During his lifetime, Slater wrote more than a dozen books, mostly on economics – about four of which are related to India. (In his 1924 book The Dravidian Elements in Indian Culture, Slater suggests an Egyptian origin for South Indian Brahmins even while accepting the prevalent Mediterranean race theory for other South Indian people.)

Slater strongly supported the retention of English as the medium of instruction in the Madras Presidency. In The Dravidian Elements in Indian Culture, he prophesied the destruction of local vernaculars if Hindustani or any other Indian language was made the medium of instruction

"All India labours under a very serious disadvantage because the language which is the medium of all higher instruction is different from the language of the home. For the present, Dravida suffers least. On the average a student of the Madras University saves about a year, as compared with students of other Indian universities, in the time necessarily spent in the preliminary study of English before beginning his chosen course of study. But, on the other hand, the development of Bengali, Hindi or Urdu into an efficient medium for scientific and general education is a much more hopeful proposition than the modernising of any Dravidian language to attain the same result. Northern India can reasonably hope to make one of its vernaculars the literary and scientific organ of between two and three hundred million people; unification of the language of the masses with the language of the learned in South India is most likely to be reached with the disappearance of the Dravidian vernaculars."

Today, apart from a few economic historians and heritage buffs, Slater remains largely forgotten.

However, unlike in India, in England, Slater is a well-known figure to a small but influential circle of Shakespearean scholars. His 1931 book Seven Shakespeares is a must-read for students of alternative authorship theories of Shakespeare's works. In the book, Slater claims that the plays believed to have been written by Shakespeare were actually penned by seven different authors in different times. The seven, according to Slater, were Francis Bacon, the English dramatist Christopher Marlowe, the 5th Earl of Rutland, Mary Sidney of Pembroke, the explorer Sir Walter Raleigh who founded Virginia, the Elizabethan army officer Sir William Stanley and Edward de Vere, the 17th Earl of Oxford. Slater suggests that all of Shakespeare's plays may have been authored as part of England's propaganda against its 16th Century rival, Spain, and their authorship was attributed to William Shakespeare in order to hide the real identities of their creators. Slater, thus, hints at the presence of a large and well-organised conspiracy, and at the head of the conspiracy, he places the Earl of Oxford – the ringleader, who was instrumental in convincing Shakespeare to lend his name. While there have been many who have questioned the authenticity of Shakespeare's works, Slater was one of only three to suggest a "group theory" of authorship, the others being Harold Johnson (who, in 1910, attributed Shakespeare's works to a bunch of Jesuits) and H.T.S. Forrest (who, in his 1923 book The Five Authors of Shakespeare's Sonnets, proposes that Shakespeare's sonnets could have been written by five different people, thereby pioneering a theory which Slater probably built upon).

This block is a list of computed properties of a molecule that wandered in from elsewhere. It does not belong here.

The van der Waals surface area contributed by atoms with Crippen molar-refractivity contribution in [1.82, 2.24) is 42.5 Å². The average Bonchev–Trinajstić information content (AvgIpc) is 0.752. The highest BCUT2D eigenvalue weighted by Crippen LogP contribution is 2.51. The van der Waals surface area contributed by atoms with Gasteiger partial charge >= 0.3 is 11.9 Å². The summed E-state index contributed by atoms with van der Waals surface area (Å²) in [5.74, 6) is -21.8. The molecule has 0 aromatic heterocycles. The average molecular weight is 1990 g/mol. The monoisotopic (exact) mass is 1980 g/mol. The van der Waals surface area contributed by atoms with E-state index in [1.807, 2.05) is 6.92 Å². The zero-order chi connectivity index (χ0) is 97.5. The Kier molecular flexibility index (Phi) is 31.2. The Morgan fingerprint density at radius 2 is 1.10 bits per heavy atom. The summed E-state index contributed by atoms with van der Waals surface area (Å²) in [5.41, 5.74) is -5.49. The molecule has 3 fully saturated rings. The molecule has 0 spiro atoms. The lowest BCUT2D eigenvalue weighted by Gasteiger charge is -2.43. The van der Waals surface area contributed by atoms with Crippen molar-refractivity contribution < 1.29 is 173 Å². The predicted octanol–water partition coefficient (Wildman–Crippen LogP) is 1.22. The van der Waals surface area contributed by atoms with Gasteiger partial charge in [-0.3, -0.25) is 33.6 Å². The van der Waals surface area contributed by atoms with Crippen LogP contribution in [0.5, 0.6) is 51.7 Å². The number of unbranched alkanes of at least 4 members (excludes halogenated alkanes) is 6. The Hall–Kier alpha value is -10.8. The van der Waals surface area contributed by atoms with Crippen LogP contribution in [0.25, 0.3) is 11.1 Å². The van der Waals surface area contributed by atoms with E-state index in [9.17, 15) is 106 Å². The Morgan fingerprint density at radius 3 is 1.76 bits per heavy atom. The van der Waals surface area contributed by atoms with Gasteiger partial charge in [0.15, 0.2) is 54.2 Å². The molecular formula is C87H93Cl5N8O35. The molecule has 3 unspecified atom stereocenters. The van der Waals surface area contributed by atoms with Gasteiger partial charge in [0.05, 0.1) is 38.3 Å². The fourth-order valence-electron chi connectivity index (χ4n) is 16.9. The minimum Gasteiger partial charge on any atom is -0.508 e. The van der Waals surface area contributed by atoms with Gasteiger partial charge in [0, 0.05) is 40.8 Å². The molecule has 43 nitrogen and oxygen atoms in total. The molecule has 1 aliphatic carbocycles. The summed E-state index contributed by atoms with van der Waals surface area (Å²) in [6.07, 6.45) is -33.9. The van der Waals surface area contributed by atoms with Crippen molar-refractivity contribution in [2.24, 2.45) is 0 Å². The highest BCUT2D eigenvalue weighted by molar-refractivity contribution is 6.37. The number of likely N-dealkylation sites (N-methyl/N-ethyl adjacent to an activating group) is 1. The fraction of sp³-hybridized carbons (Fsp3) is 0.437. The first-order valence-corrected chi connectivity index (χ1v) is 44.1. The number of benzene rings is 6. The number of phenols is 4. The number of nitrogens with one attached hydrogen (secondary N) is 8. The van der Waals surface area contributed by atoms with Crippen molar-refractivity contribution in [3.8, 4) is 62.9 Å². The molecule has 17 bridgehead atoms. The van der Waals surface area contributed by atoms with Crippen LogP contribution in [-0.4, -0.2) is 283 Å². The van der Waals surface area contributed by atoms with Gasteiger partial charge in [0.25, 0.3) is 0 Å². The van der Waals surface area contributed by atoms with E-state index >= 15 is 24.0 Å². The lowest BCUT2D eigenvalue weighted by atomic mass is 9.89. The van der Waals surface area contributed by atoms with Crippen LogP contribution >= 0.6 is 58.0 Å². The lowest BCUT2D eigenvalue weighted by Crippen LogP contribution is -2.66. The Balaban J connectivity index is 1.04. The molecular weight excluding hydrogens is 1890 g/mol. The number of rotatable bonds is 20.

A portrait unveiled by the former Finance Minister of Tamil Nadu, Prof. K. Anbazhagan, at the campus of the University of Madras, on January 22, 2009, is the only monument in the city dedicated to Slater.

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Government offers hope again for Heritage Act
The least pedestrian-friendly Indian city: Chennai
When will we get all this power?
An exchange of letters
Perambur Railway Hospital - A remarkable journey to excellence
An Old Boy's advice
METERPODU – A work in progress
The economist as a Shakespearean scholar
A Chola temple near Tambaram